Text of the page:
The fallout of this relationship ended with Stephen threatening to out me and me coming out in response to his threat. Up until now, however, I have never mentioned his full name. I decided to change that for three reasons:

1) I was protecting his identity for the wrong reasons. The fact is, to this day, I still fear Stephen. He warned me that he can be vindictive. After coming out, he threatened to sue me, drag my reputation through the mud, and make it impossible to continue my charity work. I want to be as brave as the other YouTubers who have come forward about abuse. And that means naming my abuser.

2) Both before, during, and after the relationship, Stephen displayed a near obsession with the YouTubers I knew. He pressured me to introduce him to The Gregory Brothers, asked to be introduced to Michael Buckley, and (after dumping me) took me back the evening he saw me tweeting about having having dinner with Karen Kavett, Andrew Huang, and Gunnarolla.

He once told me that "whether I like it or not" he intends to network and befriend with my friends in the YouTube community. In particular, he is most particularly obsessed with the vlogbrothers (in particular, Hank Green). Stephen mentioned trying to contact Hank literally hours after we became Facebook official with our relationship. He even broke no contact after dumping me to ask to be introduced to Hank Green.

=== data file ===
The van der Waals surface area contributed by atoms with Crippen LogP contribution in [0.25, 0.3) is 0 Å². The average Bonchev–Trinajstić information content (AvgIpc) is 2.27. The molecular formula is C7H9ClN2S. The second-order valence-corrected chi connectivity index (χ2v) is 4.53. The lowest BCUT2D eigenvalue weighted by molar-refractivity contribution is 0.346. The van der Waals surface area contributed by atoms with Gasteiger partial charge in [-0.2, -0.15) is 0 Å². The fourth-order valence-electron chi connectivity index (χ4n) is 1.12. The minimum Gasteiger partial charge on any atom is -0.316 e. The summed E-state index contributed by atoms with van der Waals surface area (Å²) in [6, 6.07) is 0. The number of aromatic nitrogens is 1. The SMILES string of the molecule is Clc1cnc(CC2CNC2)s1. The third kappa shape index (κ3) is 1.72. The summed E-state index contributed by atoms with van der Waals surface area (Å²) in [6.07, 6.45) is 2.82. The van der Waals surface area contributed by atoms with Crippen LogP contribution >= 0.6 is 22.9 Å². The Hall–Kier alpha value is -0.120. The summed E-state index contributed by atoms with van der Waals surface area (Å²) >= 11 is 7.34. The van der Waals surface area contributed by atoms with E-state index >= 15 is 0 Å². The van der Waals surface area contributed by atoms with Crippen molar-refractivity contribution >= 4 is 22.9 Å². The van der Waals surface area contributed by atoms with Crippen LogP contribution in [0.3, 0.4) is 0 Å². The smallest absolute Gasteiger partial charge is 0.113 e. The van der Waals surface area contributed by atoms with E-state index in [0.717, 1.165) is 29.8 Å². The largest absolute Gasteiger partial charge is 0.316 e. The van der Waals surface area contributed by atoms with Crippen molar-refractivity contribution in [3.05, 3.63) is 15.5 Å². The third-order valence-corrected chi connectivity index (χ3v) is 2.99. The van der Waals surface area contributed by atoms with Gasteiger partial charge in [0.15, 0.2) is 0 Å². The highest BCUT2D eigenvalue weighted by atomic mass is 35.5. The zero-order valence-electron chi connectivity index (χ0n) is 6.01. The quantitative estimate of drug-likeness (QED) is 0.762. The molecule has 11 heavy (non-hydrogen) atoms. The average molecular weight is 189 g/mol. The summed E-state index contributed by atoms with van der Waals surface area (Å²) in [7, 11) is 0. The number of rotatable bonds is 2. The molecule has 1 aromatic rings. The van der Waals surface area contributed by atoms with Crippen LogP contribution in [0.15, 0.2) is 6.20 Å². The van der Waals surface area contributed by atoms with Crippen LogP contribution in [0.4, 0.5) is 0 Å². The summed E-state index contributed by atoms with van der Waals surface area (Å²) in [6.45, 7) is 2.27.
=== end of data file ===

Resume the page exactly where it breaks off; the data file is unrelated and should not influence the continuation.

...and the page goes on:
Stephen has also used whatever job he had as an excuse to try and get in touch with Hank and John. The first was when he became Programming Director of an LGBT-themed gaming convention (GaymerX) and now it is in (from what I can see) part of his role working for the New York-based subsidiary of NTV (a Japanese TV and news station).

I feel like I owe it to my friends to let them know that someone both abusive and obsessive will be trying to contact or reach them while at VidCon.

3) I also feel like I owe it to everyone attending VidCon, in particular families who are bringing minors, that someone like Stephen will be in attendance at VidCon. Stephen Purcell is someone who has confessed to having fantasies involving children, having watched and possessed child pornography, and has had sexual relationships with at least one legal minor.